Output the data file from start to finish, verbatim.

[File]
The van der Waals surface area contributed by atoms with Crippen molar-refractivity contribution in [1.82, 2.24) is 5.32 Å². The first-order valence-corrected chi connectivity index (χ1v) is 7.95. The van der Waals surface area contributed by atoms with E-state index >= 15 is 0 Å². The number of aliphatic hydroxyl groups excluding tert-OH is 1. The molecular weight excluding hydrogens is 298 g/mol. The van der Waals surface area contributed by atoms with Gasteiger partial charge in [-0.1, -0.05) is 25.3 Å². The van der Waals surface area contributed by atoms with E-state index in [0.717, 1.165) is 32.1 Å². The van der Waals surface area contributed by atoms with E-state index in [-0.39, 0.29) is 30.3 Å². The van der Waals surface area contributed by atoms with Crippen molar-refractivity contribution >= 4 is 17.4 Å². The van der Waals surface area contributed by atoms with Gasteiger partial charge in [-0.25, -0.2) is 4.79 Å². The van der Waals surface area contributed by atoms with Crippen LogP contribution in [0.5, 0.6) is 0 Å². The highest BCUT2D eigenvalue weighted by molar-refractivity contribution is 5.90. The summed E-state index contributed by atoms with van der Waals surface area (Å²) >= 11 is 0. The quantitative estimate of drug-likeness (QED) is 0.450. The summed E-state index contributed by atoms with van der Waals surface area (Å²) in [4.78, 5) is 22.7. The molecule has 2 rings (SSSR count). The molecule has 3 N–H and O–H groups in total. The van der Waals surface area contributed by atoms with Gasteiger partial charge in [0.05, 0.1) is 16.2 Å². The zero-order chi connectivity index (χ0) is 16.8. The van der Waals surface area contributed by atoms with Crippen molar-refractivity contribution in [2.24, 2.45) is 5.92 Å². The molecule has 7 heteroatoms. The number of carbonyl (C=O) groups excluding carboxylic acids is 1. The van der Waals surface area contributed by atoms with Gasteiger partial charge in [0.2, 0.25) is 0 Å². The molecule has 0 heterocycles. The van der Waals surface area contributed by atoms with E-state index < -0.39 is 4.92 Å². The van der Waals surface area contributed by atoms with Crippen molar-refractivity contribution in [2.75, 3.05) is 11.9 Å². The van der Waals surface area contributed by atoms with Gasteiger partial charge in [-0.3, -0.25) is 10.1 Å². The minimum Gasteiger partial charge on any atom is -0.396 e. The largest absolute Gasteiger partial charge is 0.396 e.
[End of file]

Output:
The van der Waals surface area contributed by atoms with Crippen molar-refractivity contribution in [1.82, 2.24) is 5.32 Å². The first-order valence-corrected chi connectivity index (χ1v) is 7.95. The van der Waals surface area contributed by atoms with E-state index >= 15 is 0 Å². The number of aliphatic hydroxyl groups excluding tert-OH is 1. The molecular weight excluding hydrogens is 298 g/mol. The van der Waals surface area contributed by atoms with Gasteiger partial charge in [-0.1, -0.05) is 25.3 Å². The van der Waals surface area contributed by atoms with E-state index in [0.717, 1.165) is 32.1 Å². The van der Waals surface area contributed by atoms with E-state index in [-0.39, 0.29) is 30.3 Å². The van der Waals surface area contributed by atoms with Crippen molar-refractivity contribution >= 4 is 17.4 Å². The van der Waals surface area contributed by atoms with Gasteiger partial charge in [-0.25, -0.2) is 4.79 Å². The van der Waals surface area contributed by atoms with Crippen LogP contribution in [0.5, 0.6) is 0 Å². The highest BCUT2D eigenvalue weighted by molar-refractivity contribution is 5.90. The summed E-state index contributed by atoms with van der Waals surface area (Å²) >= 11 is 0. The quantitative estimate of drug-likeness (QED) is 0.450. The summed E-state index contributed by atoms with van der Waals surface area (Å²) in [4.78, 5) is 22.7. The molecule has 2 rings (SSSR count). The molecule has 3 N–H and O–H groups in total. The van der Waals surface area contributed by atoms with Gasteiger partial charge in [0.05, 0.1) is 16.2 Å². The zero-order chi connectivity index (χ0) is 16.8. The van der Waals surface area contributed by atoms with Crippen molar-refractivity contribution in [2.24, 2.45) is 5.92 Å². The molecule has 7 heteroatoms. The number of carbonyl (C=O) groups excluding carboxylic acids is 1. The van der Waals surface area contributed by atoms with Gasteiger partial charge in [0.2, 0.25) is 0 Å². The molecule has 0 heterocycles. The van der Waals surface area contributed by atoms with E-state index < -0.39 is 4.92 Å². The van der Waals surface area contributed by atoms with Crippen molar-refractivity contribution in [2.75, 3.05) is 11.9 Å². The van der Waals surface area contributed by atoms with Gasteiger partial charge in [-0.3, -0.25) is 10.1 Å². The minimum Gasteiger partial charge on any atom is -0.396 e. The largest absolute Gasteiger partial charge is 0.396 e.